Canadian leaders meet in Toronto to discuss taking the movement to the national level
EXCLUSIVE-Slow Food International President Carlo Petrini joined with Canadian Slow Food leaders and Terra Madre communities this past weekend, May 1st to May 3rd, in Toronto to celebrate the bounty of the local movement and the development of a strategic plan for forming a Canadian national association. The trip also featured Mr. Petrini receiving the 2008 Planet in Focus International Eco Hero of the Year award, which honors him for his outstanding leadership and lasting contributions to environmental awareness, action and change on the international stage.
In addition to the weekend’s meetings, the Slow Food leaders visited Terra Madre producers in Prince Edward County and Niagara and attended evening gatherings focused on Ontario’s earliest spring offerings. Highlights included, Slow Food Toronto’s fundraising gala dinner for the national association at Hart House in Toronto, featuring 25 of the city’s chefs involved in the movement and the Ancaster Old Mill welcomed the inauguration of the Tamworth Pig to the Canadian Ark of Taste.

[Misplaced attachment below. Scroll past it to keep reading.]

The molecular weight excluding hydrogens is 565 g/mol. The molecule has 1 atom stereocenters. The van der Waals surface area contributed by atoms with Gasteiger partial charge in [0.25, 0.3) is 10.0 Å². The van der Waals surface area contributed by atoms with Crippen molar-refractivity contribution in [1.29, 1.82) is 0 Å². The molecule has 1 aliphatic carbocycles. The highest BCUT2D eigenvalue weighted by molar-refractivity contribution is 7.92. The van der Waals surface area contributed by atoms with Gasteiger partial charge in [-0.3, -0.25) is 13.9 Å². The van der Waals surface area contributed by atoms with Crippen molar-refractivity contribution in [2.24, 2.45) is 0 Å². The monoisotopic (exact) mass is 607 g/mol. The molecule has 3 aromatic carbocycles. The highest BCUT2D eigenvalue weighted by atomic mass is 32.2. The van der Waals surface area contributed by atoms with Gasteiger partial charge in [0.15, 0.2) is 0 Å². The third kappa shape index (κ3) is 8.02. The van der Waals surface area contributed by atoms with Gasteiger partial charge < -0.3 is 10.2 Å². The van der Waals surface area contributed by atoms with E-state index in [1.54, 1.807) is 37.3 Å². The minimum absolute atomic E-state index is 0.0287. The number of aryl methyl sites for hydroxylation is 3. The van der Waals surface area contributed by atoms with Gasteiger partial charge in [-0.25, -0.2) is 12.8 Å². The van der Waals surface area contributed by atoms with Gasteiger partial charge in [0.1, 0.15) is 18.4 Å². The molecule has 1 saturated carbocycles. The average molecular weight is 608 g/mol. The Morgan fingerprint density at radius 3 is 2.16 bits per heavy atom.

In such a vast and varied country as Canada, Slow Food plays a valuable role to link together the diverse provincial realities while also promoting and protecting a national food culture. With almost 40 convivia across the country and a solid Terra Madre network, the Canadian movement has grown remarkably strong in the past years. At Terra Madre 2008 for example, Canada brought record delegation, represented by 115 producers from 48 food communities, 45 cooks, 12 academics and 20 students. To compliment the 2008 emphasis on the Youth Food Movement, Canada also played a major role with over 40 % of the total 175 delegates being under the age of 35. Through this network; the rich cultural biodiversity and food traditions of the country are united. Carlo spoke to the leaders about their role in this process by explaining, “Remember you are the thread which stitches together the beautiful patchwork known as Canada, the tighter you are, the better and more it will hold.”
A great success of the weekend was the formation of a National Coordination Committee to represent and advance the national movement presided by Mara Jernigan, a chef and farmer from British Columbia.
The future for Slow Food Canada is bright; their new Coordination Committee has received a warm welcome from the Slow Food community and best wishes from Carlo Petrini, who urged them to take all their steps slowly, with an ‘austerely anarchic’ spirit.